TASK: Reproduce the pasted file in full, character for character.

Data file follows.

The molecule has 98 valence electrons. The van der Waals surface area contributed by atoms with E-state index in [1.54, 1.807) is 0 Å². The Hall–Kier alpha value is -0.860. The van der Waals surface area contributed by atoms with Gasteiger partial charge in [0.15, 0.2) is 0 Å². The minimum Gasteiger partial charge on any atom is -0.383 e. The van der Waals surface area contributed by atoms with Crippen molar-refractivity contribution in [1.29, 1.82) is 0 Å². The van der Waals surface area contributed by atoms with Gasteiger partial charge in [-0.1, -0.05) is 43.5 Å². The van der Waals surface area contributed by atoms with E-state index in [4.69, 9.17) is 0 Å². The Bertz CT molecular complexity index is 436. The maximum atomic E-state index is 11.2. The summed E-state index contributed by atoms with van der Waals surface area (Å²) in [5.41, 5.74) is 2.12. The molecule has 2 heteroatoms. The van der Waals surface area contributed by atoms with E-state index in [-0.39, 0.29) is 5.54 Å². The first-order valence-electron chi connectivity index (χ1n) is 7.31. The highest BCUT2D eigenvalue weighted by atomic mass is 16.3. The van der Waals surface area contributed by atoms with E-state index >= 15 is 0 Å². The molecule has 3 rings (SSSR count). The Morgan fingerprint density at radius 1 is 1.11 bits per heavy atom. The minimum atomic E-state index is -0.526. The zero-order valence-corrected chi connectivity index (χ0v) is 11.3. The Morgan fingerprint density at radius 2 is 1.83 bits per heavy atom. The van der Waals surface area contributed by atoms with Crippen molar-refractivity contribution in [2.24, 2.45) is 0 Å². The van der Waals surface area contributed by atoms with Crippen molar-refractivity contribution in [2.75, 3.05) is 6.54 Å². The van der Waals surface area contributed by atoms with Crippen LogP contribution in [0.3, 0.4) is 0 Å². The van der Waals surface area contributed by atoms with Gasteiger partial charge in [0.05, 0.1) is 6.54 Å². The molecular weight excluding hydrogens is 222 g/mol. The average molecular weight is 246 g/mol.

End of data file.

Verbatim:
The molecule has 98 valence electrons. The van der Waals surface area contributed by atoms with E-state index in [1.54, 1.807) is 0 Å². The Hall–Kier alpha value is -0.860. The van der Waals surface area contributed by atoms with Gasteiger partial charge in [0.15, 0.2) is 0 Å². The minimum Gasteiger partial charge on any atom is -0.383 e. The van der Waals surface area contributed by atoms with Crippen molar-refractivity contribution in [1.29, 1.82) is 0 Å². The van der Waals surface area contributed by atoms with Gasteiger partial charge in [-0.1, -0.05) is 43.5 Å². The van der Waals surface area contributed by atoms with E-state index in [4.69, 9.17) is 0 Å². The Bertz CT molecular complexity index is 436. The maximum atomic E-state index is 11.2. The summed E-state index contributed by atoms with van der Waals surface area (Å²) in [5.41, 5.74) is 2.12. The molecule has 2 heteroatoms. The van der Waals surface area contributed by atoms with E-state index in [-0.39, 0.29) is 5.54 Å². The first-order valence-electron chi connectivity index (χ1n) is 7.31. The highest BCUT2D eigenvalue weighted by atomic mass is 16.3. The van der Waals surface area contributed by atoms with E-state index >= 15 is 0 Å². The molecule has 3 rings (SSSR count). The Morgan fingerprint density at radius 1 is 1.11 bits per heavy atom. The minimum atomic E-state index is -0.526. The zero-order valence-corrected chi connectivity index (χ0v) is 11.3. The Morgan fingerprint density at radius 2 is 1.83 bits per heavy atom. The van der Waals surface area contributed by atoms with Crippen molar-refractivity contribution in [2.24, 2.45) is 0 Å². The van der Waals surface area contributed by atoms with Crippen molar-refractivity contribution in [2.75, 3.05) is 6.54 Å². The van der Waals surface area contributed by atoms with Crippen LogP contribution in [0.3, 0.4) is 0 Å². The van der Waals surface area contributed by atoms with Gasteiger partial charge in [0.05, 0.1) is 6.54 Å². The molecular weight excluding hydrogens is 222 g/mol. The average molecular weight is 246 g/mol.